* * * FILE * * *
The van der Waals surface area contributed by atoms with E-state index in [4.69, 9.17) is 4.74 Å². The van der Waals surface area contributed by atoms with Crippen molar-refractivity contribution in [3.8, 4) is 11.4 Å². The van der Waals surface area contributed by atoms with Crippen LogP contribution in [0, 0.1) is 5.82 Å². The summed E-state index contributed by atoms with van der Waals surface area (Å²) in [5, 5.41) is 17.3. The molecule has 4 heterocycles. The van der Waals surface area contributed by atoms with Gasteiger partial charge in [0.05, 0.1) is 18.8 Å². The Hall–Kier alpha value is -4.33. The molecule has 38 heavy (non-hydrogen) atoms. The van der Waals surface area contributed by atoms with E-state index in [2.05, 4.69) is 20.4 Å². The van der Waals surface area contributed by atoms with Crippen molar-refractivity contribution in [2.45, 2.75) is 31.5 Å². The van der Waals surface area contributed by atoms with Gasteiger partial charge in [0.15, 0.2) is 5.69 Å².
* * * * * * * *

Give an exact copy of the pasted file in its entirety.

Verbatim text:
The van der Waals surface area contributed by atoms with E-state index in [4.69, 9.17) is 4.74 Å². The van der Waals surface area contributed by atoms with Crippen molar-refractivity contribution in [3.8, 4) is 11.4 Å². The van der Waals surface area contributed by atoms with Crippen LogP contribution in [0, 0.1) is 5.82 Å². The summed E-state index contributed by atoms with van der Waals surface area (Å²) in [5, 5.41) is 17.3. The molecule has 4 heterocycles. The van der Waals surface area contributed by atoms with Gasteiger partial charge in [0.05, 0.1) is 18.8 Å². The Hall–Kier alpha value is -4.33. The molecule has 38 heavy (non-hydrogen) atoms. The van der Waals surface area contributed by atoms with E-state index in [2.05, 4.69) is 20.4 Å². The van der Waals surface area contributed by atoms with Crippen molar-refractivity contribution in [2.45, 2.75) is 31.5 Å². The van der Waals surface area contributed by atoms with Gasteiger partial charge in [0.15, 0.2) is 5.69 Å².